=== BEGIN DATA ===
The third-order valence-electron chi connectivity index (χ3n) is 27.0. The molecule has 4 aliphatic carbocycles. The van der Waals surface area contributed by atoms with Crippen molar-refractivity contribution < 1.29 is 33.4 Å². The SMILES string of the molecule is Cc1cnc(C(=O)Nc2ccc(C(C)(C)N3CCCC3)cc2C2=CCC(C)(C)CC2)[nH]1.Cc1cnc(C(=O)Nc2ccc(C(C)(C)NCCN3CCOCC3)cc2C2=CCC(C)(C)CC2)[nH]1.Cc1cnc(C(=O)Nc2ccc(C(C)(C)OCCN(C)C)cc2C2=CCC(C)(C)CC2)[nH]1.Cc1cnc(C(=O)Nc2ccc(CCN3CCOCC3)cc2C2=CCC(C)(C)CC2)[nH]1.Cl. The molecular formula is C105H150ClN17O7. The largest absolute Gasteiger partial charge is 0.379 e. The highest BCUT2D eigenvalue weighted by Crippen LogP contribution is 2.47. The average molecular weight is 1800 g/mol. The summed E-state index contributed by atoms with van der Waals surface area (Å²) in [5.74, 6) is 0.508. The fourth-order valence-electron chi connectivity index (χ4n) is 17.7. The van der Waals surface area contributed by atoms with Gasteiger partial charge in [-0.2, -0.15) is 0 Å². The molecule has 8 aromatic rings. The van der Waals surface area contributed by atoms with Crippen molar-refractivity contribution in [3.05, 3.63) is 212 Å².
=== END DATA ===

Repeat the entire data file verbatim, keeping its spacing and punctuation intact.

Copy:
The third-order valence-electron chi connectivity index (χ3n) is 27.0. The molecule has 4 aliphatic carbocycles. The van der Waals surface area contributed by atoms with Crippen molar-refractivity contribution < 1.29 is 33.4 Å². The SMILES string of the molecule is Cc1cnc(C(=O)Nc2ccc(C(C)(C)N3CCCC3)cc2C2=CCC(C)(C)CC2)[nH]1.Cc1cnc(C(=O)Nc2ccc(C(C)(C)NCCN3CCOCC3)cc2C2=CCC(C)(C)CC2)[nH]1.Cc1cnc(C(=O)Nc2ccc(C(C)(C)OCCN(C)C)cc2C2=CCC(C)(C)CC2)[nH]1.Cc1cnc(C(=O)Nc2ccc(CCN3CCOCC3)cc2C2=CCC(C)(C)CC2)[nH]1.Cl. The molecular formula is C105H150ClN17O7. The largest absolute Gasteiger partial charge is 0.379 e. The highest BCUT2D eigenvalue weighted by Crippen LogP contribution is 2.47. The average molecular weight is 1800 g/mol. The summed E-state index contributed by atoms with van der Waals surface area (Å²) in [5.74, 6) is 0.508. The fourth-order valence-electron chi connectivity index (χ4n) is 17.7. The van der Waals surface area contributed by atoms with Gasteiger partial charge in [-0.2, -0.15) is 0 Å². The molecule has 8 aromatic rings. The van der Waals surface area contributed by atoms with Crippen molar-refractivity contribution in [3.05, 3.63) is 212 Å².